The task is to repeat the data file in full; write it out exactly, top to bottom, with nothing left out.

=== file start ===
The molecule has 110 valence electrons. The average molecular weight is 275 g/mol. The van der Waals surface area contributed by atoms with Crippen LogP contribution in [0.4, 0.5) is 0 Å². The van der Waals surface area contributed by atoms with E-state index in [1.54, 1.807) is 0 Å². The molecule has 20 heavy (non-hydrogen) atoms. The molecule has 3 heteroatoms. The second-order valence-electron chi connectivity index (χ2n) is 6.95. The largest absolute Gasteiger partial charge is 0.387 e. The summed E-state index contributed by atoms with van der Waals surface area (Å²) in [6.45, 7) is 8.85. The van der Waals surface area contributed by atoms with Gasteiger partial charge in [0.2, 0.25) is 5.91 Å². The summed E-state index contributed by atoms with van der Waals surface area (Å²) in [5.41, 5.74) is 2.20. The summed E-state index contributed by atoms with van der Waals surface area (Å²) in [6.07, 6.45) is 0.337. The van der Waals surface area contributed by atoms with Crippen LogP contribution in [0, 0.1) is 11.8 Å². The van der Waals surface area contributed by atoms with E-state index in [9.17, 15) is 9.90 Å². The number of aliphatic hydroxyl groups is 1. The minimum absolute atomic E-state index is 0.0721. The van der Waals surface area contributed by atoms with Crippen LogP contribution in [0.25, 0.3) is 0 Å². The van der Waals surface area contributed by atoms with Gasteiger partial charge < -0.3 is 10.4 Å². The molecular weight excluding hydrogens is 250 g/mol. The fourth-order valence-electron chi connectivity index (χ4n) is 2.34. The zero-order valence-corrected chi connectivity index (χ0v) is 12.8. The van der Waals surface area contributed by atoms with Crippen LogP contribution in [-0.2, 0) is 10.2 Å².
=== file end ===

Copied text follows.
The molecule has 110 valence electrons. The average molecular weight is 275 g/mol. The van der Waals surface area contributed by atoms with Crippen LogP contribution in [0.4, 0.5) is 0 Å². The van der Waals surface area contributed by atoms with E-state index in [1.54, 1.807) is 0 Å². The molecule has 20 heavy (non-hydrogen) atoms. The molecule has 3 heteroatoms. The second-order valence-electron chi connectivity index (χ2n) is 6.95. The largest absolute Gasteiger partial charge is 0.387 e. The summed E-state index contributed by atoms with van der Waals surface area (Å²) in [6.45, 7) is 8.85. The van der Waals surface area contributed by atoms with Gasteiger partial charge in [0.2, 0.25) is 5.91 Å². The summed E-state index contributed by atoms with van der Waals surface area (Å²) in [5.41, 5.74) is 2.20. The summed E-state index contributed by atoms with van der Waals surface area (Å²) in [6.07, 6.45) is 0.337. The van der Waals surface area contributed by atoms with Crippen LogP contribution in [0, 0.1) is 11.8 Å². The van der Waals surface area contributed by atoms with E-state index in [9.17, 15) is 9.90 Å². The number of aliphatic hydroxyl groups is 1. The minimum absolute atomic E-state index is 0.0721. The van der Waals surface area contributed by atoms with Crippen LogP contribution in [0.25, 0.3) is 0 Å². The van der Waals surface area contributed by atoms with Gasteiger partial charge < -0.3 is 10.4 Å². The molecular weight excluding hydrogens is 250 g/mol. The fourth-order valence-electron chi connectivity index (χ4n) is 2.34. The zero-order valence-corrected chi connectivity index (χ0v) is 12.8. The van der Waals surface area contributed by atoms with Crippen LogP contribution in [-0.2, 0) is 10.2 Å².